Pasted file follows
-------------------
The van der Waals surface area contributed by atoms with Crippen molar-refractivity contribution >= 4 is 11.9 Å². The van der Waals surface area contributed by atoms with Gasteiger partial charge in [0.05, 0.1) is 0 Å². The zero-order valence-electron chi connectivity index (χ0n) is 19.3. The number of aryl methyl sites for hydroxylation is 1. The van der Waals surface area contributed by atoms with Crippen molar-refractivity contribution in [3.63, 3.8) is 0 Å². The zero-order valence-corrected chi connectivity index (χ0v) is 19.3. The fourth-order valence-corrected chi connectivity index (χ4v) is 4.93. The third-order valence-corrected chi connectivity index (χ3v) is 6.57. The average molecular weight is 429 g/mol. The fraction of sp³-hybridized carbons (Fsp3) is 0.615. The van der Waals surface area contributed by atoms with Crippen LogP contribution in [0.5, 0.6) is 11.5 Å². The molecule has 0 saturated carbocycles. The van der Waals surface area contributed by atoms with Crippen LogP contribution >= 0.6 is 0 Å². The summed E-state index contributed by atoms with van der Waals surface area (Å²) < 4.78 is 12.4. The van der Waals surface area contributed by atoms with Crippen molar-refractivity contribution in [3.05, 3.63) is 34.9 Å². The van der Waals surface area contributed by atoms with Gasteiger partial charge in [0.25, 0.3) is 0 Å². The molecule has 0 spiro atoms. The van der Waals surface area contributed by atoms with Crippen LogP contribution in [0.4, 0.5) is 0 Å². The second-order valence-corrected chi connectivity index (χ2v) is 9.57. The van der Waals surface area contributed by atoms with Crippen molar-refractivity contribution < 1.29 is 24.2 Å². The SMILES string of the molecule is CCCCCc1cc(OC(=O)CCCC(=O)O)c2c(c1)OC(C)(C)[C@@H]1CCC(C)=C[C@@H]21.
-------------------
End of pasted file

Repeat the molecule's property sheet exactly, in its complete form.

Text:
The van der Waals surface area contributed by atoms with Crippen molar-refractivity contribution >= 4 is 11.9 Å². The van der Waals surface area contributed by atoms with Gasteiger partial charge in [0.05, 0.1) is 0 Å². The zero-order valence-electron chi connectivity index (χ0n) is 19.3. The number of aryl methyl sites for hydroxylation is 1. The van der Waals surface area contributed by atoms with Crippen molar-refractivity contribution in [3.63, 3.8) is 0 Å². The zero-order valence-corrected chi connectivity index (χ0v) is 19.3. The fourth-order valence-corrected chi connectivity index (χ4v) is 4.93. The third-order valence-corrected chi connectivity index (χ3v) is 6.57. The average molecular weight is 429 g/mol. The fraction of sp³-hybridized carbons (Fsp3) is 0.615. The van der Waals surface area contributed by atoms with Crippen LogP contribution in [0.5, 0.6) is 11.5 Å². The molecule has 0 saturated carbocycles. The van der Waals surface area contributed by atoms with Crippen LogP contribution >= 0.6 is 0 Å². The summed E-state index contributed by atoms with van der Waals surface area (Å²) < 4.78 is 12.4. The van der Waals surface area contributed by atoms with Crippen molar-refractivity contribution in [3.05, 3.63) is 34.9 Å². The van der Waals surface area contributed by atoms with Gasteiger partial charge in [0.25, 0.3) is 0 Å². The molecule has 0 spiro atoms. The van der Waals surface area contributed by atoms with Crippen LogP contribution in [0.4, 0.5) is 0 Å². The second-order valence-corrected chi connectivity index (χ2v) is 9.57. The van der Waals surface area contributed by atoms with Crippen molar-refractivity contribution < 1.29 is 24.2 Å². The SMILES string of the molecule is CCCCCc1cc(OC(=O)CCCC(=O)O)c2c(c1)OC(C)(C)[C@@H]1CCC(C)=C[C@@H]21.